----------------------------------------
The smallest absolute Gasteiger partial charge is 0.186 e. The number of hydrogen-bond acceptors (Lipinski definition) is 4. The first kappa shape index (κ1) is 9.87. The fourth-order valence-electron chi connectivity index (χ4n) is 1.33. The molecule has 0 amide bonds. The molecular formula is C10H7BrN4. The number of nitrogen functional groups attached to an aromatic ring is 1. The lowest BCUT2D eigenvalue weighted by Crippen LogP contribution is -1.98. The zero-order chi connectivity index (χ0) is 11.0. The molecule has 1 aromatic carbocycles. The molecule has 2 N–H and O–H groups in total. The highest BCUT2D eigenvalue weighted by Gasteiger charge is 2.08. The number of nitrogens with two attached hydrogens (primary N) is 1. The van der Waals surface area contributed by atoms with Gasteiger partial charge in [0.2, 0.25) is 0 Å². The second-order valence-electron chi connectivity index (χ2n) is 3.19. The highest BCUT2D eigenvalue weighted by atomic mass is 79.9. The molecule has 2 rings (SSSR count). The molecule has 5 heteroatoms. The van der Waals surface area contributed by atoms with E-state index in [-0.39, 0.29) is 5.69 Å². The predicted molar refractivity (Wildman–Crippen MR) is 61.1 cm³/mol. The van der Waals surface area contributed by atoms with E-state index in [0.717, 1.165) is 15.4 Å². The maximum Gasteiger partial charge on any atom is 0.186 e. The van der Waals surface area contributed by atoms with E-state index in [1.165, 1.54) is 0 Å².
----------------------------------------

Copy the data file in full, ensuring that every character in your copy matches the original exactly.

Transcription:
The smallest absolute Gasteiger partial charge is 0.186 e. The number of hydrogen-bond acceptors (Lipinski definition) is 4. The first kappa shape index (κ1) is 9.87. The fourth-order valence-electron chi connectivity index (χ4n) is 1.33. The molecule has 0 amide bonds. The molecular formula is C10H7BrN4. The number of nitrogen functional groups attached to an aromatic ring is 1. The lowest BCUT2D eigenvalue weighted by Crippen LogP contribution is -1.98. The zero-order chi connectivity index (χ0) is 11.0. The molecule has 1 aromatic carbocycles. The molecule has 2 N–H and O–H groups in total. The highest BCUT2D eigenvalue weighted by Gasteiger charge is 2.08. The number of nitrogens with two attached hydrogens (primary N) is 1. The van der Waals surface area contributed by atoms with Gasteiger partial charge in [0.2, 0.25) is 0 Å². The second-order valence-electron chi connectivity index (χ2n) is 3.19. The highest BCUT2D eigenvalue weighted by atomic mass is 79.9. The molecule has 2 rings (SSSR count). The molecule has 5 heteroatoms. The van der Waals surface area contributed by atoms with E-state index in [-0.39, 0.29) is 5.69 Å². The predicted molar refractivity (Wildman–Crippen MR) is 61.1 cm³/mol. The van der Waals surface area contributed by atoms with E-state index in [0.717, 1.165) is 15.4 Å². The maximum Gasteiger partial charge on any atom is 0.186 e. The van der Waals surface area contributed by atoms with E-state index in [1.165, 1.54) is 0 Å².